For the second time in six months, you've neglected to pay the electric bill. At age 83, you're starting to forget a few things around the house, and feel like you need a little extra help. You're afraid to tell your family, though, for fear you'll lose your independence. What do you say?
At age 70, you know you need to start thinking about end-of-life issues. Your children say you're young yet and keep putting off the subject. How do you begin a serious discussion that your kids can't ignore?
You've just returned from the doctor's office where you were diagnosed with early stage prostate cancer. Your three adult children live elsewhere. How do you start this discussion without sending your children into a panic?
At age 85, you're happy to be healthy and living longer than you ever expected. But money is running out. Not only will you be unable to leave your children the inheritance they're expecting, but funds are getting tight for you as well. What do you say to your kids?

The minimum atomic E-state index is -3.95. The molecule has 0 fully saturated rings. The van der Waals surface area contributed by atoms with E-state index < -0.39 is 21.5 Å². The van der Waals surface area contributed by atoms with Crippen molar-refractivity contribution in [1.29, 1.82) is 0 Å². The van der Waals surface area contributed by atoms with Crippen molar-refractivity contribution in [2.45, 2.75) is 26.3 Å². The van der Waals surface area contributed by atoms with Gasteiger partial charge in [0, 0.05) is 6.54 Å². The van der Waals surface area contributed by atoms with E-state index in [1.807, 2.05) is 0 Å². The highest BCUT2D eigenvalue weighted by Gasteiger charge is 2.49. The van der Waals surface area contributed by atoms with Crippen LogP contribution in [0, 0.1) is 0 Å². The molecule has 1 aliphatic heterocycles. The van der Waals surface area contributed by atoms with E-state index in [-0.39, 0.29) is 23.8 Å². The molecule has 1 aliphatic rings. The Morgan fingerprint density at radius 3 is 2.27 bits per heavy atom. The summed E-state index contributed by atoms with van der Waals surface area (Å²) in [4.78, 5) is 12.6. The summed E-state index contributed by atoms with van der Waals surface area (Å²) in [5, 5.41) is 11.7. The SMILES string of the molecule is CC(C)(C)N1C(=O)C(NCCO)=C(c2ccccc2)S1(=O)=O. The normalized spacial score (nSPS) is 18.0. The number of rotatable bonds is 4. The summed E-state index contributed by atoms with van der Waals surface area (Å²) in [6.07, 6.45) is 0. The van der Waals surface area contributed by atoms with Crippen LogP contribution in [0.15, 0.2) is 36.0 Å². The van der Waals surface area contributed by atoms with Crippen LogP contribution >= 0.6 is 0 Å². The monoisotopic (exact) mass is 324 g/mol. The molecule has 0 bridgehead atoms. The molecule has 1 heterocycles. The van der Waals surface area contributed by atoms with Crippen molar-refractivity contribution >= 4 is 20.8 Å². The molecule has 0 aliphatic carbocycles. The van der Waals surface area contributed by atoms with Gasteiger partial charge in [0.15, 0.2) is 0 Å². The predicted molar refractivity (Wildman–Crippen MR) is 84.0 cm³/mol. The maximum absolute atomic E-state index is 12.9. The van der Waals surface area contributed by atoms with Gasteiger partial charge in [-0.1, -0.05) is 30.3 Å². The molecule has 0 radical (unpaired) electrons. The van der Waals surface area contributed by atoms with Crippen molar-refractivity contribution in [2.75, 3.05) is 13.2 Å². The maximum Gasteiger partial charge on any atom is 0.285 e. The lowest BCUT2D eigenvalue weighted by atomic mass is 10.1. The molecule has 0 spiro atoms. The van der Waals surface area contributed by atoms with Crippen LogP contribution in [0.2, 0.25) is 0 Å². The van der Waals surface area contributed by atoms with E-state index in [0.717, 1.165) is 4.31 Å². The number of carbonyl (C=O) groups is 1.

Now that you're 70, you've begun thinking about the type of legacy that you'd like to leave your family. But you need more assistance to identify what you would want to pass on to your loved ones, both materially and historically. What can you say to enlist their help?
Two months ago your daughter and her family bought the house next door. While you're thrilled to have family close by, they have a key and drop by any time they want. How do you tell them to respect your privacy?
Your 40-year-old daughter is hinting that it's time for you to move from the family home. You know, without a doubt, that you want to stay put. How do you gather information to support your case and begin this discussion with your children?
Lately when you've been visiting your widowed 83-year-old mother, you notice bruises on her arms and legs. She said she's just clumsy, but you suspect she's been falling. You know she's too independent to ask for help. How do you find out?